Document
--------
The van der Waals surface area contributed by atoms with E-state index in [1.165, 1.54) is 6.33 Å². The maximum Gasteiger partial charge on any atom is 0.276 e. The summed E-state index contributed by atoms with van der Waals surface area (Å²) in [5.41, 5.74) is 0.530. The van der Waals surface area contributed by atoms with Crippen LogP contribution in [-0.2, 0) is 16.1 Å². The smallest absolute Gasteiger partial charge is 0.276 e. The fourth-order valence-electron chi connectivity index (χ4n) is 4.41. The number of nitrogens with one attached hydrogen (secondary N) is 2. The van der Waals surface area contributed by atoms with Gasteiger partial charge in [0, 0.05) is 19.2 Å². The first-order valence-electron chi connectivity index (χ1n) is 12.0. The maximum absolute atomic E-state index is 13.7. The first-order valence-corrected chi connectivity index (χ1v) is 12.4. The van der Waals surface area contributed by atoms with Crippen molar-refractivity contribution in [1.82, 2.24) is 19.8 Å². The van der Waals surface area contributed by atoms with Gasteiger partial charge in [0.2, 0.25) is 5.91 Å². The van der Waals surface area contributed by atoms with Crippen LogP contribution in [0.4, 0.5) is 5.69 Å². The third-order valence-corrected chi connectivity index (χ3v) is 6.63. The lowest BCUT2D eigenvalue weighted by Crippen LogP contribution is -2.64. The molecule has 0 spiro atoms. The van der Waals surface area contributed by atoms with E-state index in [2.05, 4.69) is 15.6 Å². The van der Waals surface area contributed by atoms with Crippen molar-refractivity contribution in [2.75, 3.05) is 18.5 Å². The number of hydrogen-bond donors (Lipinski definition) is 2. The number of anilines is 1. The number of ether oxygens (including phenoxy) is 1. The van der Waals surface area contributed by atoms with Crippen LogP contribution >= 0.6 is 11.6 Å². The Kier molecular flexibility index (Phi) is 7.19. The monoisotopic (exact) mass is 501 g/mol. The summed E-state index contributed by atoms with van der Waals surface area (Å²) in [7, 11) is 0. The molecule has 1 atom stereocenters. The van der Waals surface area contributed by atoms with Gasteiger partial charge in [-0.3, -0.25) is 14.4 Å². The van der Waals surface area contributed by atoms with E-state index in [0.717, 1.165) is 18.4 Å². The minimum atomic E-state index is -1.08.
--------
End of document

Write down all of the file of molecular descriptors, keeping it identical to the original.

The van der Waals surface area contributed by atoms with E-state index in [1.165, 1.54) is 6.33 Å². The maximum Gasteiger partial charge on any atom is 0.276 e. The summed E-state index contributed by atoms with van der Waals surface area (Å²) in [5.41, 5.74) is 0.530. The van der Waals surface area contributed by atoms with Crippen LogP contribution in [-0.2, 0) is 16.1 Å². The smallest absolute Gasteiger partial charge is 0.276 e. The fourth-order valence-electron chi connectivity index (χ4n) is 4.41. The number of nitrogens with one attached hydrogen (secondary N) is 2. The van der Waals surface area contributed by atoms with Gasteiger partial charge in [0, 0.05) is 19.2 Å². The first-order valence-electron chi connectivity index (χ1n) is 12.0. The maximum absolute atomic E-state index is 13.7. The first-order valence-corrected chi connectivity index (χ1v) is 12.4. The van der Waals surface area contributed by atoms with Crippen molar-refractivity contribution in [1.82, 2.24) is 19.8 Å². The van der Waals surface area contributed by atoms with Gasteiger partial charge in [0.2, 0.25) is 5.91 Å². The van der Waals surface area contributed by atoms with Crippen LogP contribution in [0.4, 0.5) is 5.69 Å². The third-order valence-corrected chi connectivity index (χ3v) is 6.63. The lowest BCUT2D eigenvalue weighted by Crippen LogP contribution is -2.64. The molecule has 0 spiro atoms. The van der Waals surface area contributed by atoms with E-state index in [2.05, 4.69) is 15.6 Å². The van der Waals surface area contributed by atoms with Crippen molar-refractivity contribution in [2.75, 3.05) is 18.5 Å². The number of hydrogen-bond donors (Lipinski definition) is 2. The number of anilines is 1. The number of ether oxygens (including phenoxy) is 1. The van der Waals surface area contributed by atoms with Crippen LogP contribution >= 0.6 is 11.6 Å². The Kier molecular flexibility index (Phi) is 7.19. The monoisotopic (exact) mass is 501 g/mol. The summed E-state index contributed by atoms with van der Waals surface area (Å²) in [7, 11) is 0. The molecule has 1 atom stereocenters. The van der Waals surface area contributed by atoms with Gasteiger partial charge in [-0.3, -0.25) is 14.4 Å². The van der Waals surface area contributed by atoms with E-state index in [0.717, 1.165) is 18.4 Å². The minimum atomic E-state index is -1.08.